For all of you old dogs like me out there, and all the rest of you too, I ask “What new trick are you learning today?” Learning skills of any kind stimulates our brains to create new neural pathways and coordinate with our bodies to develop new motor skills / patterns.
Whether an artist, musician, or athlete, we recognize that learning a new skill requires time and patience. As we get older, there may be a tendency to be less open to trying something new and to be less patient with ourselves when we do. We may get to a certain stage in life where we’ve mastered so many skills that we’re easily frustrated and discouraged when we don’t get something right the first time. And some people as they grow older become close minded, finding comfort (however small) in living a narrow, unchallenged life. Change it up and challenge yourself and you’ll reap the rewards.
As a beginner triathlete, my biggest “opportunity for improvement” was swimming. Despite surprising myself with 3rd place in my first triathlon, I was the last one out of the water in my age group. (Wearing my heavy surf wetsuit didn’t help me much, but neither did my “muscling the water” style.) I really disliked swimming then, but realized if I wanted to pursue triathlons, I’d have to get with the program. After 6 lessons with a pro coach and lots of practice sessions, I was 5th in my age group out of the water in my next triathlon. Great, right? Yes, improved, but still plenty of room for improvement.
And now, nearly two decades later, I love swimming and am still working on my technique. Yikes, you may say, but this doesn’t discourage me. It excites me that I still have the capacity to improve. (If you’re a swimmer, you know it’s all about technique.) I swim regularly with a Masters Swim Group and get tips on my stroke whenever I can.
What I haven’t mentioned is that despite all these years of Masters Swimming, I never learned how to flip turn. I rationalized that triathlons are races in open water so flip turns don’t apply to me. Truth be told, I thought I wouldn’t like it or be coordinated enough to pull them off. I think the translation is FEAR of FAILURE.
“Giving up [or not trying in the first place] is the only sure way to fail.”
– Gena Showalter
While my swimming technique improvements have made me faster, flip turners gain a whole body length on me at ever turn – very annoying. So this annoyance had to grow bigger than my fear of failure in order for me to do something about it.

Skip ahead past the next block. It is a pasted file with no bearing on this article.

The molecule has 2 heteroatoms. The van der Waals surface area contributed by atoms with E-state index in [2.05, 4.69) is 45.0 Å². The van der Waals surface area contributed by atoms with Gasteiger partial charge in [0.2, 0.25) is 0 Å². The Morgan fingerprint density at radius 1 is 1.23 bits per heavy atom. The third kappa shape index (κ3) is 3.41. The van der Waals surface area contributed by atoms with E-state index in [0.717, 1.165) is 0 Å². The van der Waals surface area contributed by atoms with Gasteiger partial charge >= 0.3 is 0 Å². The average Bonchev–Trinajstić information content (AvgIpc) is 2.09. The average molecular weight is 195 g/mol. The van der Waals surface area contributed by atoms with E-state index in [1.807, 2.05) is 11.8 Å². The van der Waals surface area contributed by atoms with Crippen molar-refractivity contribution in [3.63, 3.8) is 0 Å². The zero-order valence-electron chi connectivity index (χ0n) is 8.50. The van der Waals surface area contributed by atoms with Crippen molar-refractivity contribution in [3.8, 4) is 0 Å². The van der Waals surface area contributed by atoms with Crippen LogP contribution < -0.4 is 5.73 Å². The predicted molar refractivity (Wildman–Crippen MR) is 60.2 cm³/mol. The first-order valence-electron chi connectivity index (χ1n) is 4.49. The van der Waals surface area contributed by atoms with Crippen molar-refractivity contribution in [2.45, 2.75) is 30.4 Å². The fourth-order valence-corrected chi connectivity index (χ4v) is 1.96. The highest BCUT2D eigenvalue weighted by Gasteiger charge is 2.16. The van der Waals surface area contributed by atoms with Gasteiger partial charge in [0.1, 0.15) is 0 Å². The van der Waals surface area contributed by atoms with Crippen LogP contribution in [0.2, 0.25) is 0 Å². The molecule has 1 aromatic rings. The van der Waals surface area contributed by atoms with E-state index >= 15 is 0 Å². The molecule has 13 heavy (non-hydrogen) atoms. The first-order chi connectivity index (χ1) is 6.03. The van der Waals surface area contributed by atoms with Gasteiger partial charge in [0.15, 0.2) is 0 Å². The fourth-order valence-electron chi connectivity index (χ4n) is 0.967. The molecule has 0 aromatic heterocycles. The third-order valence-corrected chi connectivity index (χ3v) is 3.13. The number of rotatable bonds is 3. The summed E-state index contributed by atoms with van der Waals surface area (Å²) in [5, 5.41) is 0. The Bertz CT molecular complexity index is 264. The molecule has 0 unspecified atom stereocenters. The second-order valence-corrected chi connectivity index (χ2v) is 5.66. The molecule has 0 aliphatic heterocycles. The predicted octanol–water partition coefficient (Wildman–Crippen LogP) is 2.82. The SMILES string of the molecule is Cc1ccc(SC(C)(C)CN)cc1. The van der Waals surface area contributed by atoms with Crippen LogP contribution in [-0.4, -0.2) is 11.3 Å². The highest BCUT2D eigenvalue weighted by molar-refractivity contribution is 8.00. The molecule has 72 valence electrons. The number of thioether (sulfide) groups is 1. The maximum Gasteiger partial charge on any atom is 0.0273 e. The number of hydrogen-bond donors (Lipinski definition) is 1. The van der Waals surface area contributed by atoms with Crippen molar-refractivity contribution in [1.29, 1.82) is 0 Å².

Fortunately, my boyfriend, who taught himself flip turns years ago encouraged me and patiently gave me 3 lessons. The first lesson lasted 45 miserable minutes. I got water up my nose and was so nauseous after so many failed attempts that I was dry heaving by the side of the pool. Anyway, I hated it right away and felt like giving up. We had 2 more fifteen minute sessions where I got a couple partially right. Next, I started practicing on my own – throwing them into the swim workout here and there and actually “nailing” one or two of them. Today, I threw a bunch of flip turns into the workout. At one point, I noticed a much faster gal swimming parallel in the lane next me. (She’s my athletic benchmark across the board.) The only thing is, she doesn’t do flip turns either. She is known for her quick open turns though… So I did my flip and didn’t see her anywhere next to me. For a moment, I wondered if she’d somehow managed to get in front of me. But no, there she was coming up from behind. I’d gained a whole body length! Now she might have been fixing her goggles or her suit for all I know, but I’m counting this as a flip turn victory and proof that any old dog can learn new tricks.
When it comes to keeping our minds and bodies nimble and quick, learning new tricks is our virtual fountain of youth. We are so fortunate to have so many opportunities in this life to learn, adapt, improve and grow. I’m so grateful for that and for my boyfriend’s patience with me – certainly more than I had for myself.
So tell me, what new skill will you try today?